Nip and tuck recovery qualifies for sick pay (Legal view)

Employer claimed elective cosmetic surgery was ‘self-inflicted injury’ and ineligible for benefit, but arbitrator disagreed

Is going under the knife for a little nip and tuck a self-inflicted injury? An Ontario employer said yes when it denied short-term sick pay benefits to an employee who had voluntary cosmetic surgery and needed two weeks to recover. However, the Ontario Arbitration Board ruled the surgery was for legitimate reasons and shouldn’t be considered a self-inflicted injury.

North Bay General Hospital in North Bay, Ont., provided and funded a short-term sick leave plan under its collective agreement. Under the plan, employees with at least three months’ service who were absent from work because of a “total disability” were eligible for sick pay benefits.

The hospital paid two-thirds of the salary of an employee with less than one year of service, increasing incrementally to a full payment of salary for employees with four years of service, for up to 15 weeks.

The hospital’s policy brochure, which was divided into descriptions of short-term sick pay and long-term disability (LTD) coverage, defined total disability as the inability to perform regular duties because of injury or illness while not working in any other job.

At the end of the brochure, after the LTD section, the policy stated “all total disabilities” were covered except for those that were the result of a “commission by you of a criminal offence, engagement in an illegal occupation, wilfully self-inflicted injury or war.”

Surgery after weight loss

The North Bay General Hospital worker had lost a significant amount of weight, which left her with excess skin. She decided to have cosmetic surgery to remove excess skin and tighten it up. The surgery wasn’t covered by provincial health care so she had to pay for it herself. After the surgery, she was required to stay in bed for two weeks to recover.

The employee applied for sick leave for her two-week recovery period since she was unable to work because of the operation. The employer denied her claim, saying the operation was “wilfully self-inflicted” and her disability was excluded by the sick pay policy. The surgery was done at her request and qualified as wilful and self-inflicted, said the hospital.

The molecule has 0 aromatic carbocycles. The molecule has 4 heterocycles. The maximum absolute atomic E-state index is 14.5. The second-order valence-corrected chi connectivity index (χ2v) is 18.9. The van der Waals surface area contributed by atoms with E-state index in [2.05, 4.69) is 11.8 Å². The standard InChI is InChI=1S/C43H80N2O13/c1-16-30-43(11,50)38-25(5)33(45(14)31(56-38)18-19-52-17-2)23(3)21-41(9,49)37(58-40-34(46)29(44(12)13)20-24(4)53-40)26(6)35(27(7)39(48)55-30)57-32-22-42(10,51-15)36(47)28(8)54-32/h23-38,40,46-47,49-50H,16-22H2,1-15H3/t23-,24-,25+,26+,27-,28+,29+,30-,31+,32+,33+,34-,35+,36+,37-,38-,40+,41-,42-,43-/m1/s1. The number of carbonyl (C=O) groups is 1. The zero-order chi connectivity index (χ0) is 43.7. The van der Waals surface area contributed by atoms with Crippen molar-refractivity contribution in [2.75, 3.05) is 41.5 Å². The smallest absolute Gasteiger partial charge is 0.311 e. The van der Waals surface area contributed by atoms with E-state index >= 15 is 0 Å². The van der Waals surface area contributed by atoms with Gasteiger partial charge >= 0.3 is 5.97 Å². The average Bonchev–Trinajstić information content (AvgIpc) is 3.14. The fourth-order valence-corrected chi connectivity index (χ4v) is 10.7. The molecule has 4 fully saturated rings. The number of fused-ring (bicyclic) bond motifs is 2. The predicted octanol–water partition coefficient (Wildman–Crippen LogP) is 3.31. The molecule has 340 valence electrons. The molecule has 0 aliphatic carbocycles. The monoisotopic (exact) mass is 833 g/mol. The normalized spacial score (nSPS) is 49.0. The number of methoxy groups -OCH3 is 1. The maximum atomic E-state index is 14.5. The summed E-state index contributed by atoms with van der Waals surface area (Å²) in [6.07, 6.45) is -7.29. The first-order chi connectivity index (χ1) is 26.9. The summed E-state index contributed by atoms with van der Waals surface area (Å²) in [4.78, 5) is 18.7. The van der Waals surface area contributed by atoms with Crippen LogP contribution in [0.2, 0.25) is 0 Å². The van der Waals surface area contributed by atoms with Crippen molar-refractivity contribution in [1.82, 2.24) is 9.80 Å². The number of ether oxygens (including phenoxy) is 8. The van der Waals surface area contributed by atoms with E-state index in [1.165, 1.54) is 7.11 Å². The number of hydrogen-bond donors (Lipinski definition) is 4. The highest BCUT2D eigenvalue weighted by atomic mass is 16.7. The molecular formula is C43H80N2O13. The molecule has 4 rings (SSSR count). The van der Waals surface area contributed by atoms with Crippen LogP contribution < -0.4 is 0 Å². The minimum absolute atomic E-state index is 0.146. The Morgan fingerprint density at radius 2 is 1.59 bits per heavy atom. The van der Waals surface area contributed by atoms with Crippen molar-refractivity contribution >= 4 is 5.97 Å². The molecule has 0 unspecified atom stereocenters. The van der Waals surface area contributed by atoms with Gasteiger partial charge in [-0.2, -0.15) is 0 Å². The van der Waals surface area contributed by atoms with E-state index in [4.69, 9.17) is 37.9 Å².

The union argued the exclusion of wilfully self-inflicted injuries only applied to LTD benefits because the information brochure placed the exclusion at the end of that section.

All surgery is voluntary, said the union, even if it is considered crucial, and the employer shouldn’t be allowed to second-guess the appropriateness of any surgery and an employee’s medical treatment decisions.

Exclusion applied to all disability benefits

Though the placement of the exclusion was after the description of LTD benefits, it was reasonable to assume the exclusion applied to the entire brochure, found the board. The wording also included a reference to “all total disabilities” and outlined the brochure’s overall purpose to “provide a broad understanding of the plan.” This, said the board, made it clear the last paragraph described the whole plan, including sick pay and LTD benefits.

“The exclusion paragraph is the last paragraph in the brochure and clearly the last paragraph is intended to describe the contents of the plan,” said the board.

Surgery not self-inflicted injury

However, the employee’s cosmetic surgery didn’t meet the definition of self-inflicted injury and, therefore, she was eligible for sick pay benefits, found the board. She had elected to undergo surgery for legitimate reasons to improve her quality of life and to deal with a health issue and the resulting temporary disability was legitimate and should be covered by sick pay benefits, it said.

“The exclusionary term ‘wilfully self-inflicted’ should not be applied to a total disability that is reasonable or understandable in all of the circumstances,” said the board. “(The employee’s) surgery was a reasonable option and was undertaken for valid reasons of self-esteem that are readily understandable. The resulting convalescent time was expected and proportional to the surgery.”

For more information see:

North Bay General Hospital v. O.N.A., 2009 CarswellOnt 4209 (Ont. Arb. Bd.).

Jeffrey R. Smith is editor of Canadian Employment Law Today, a sister publication to Canadian HR Reporter that looks at employment law from a business perspective. For more information, visit

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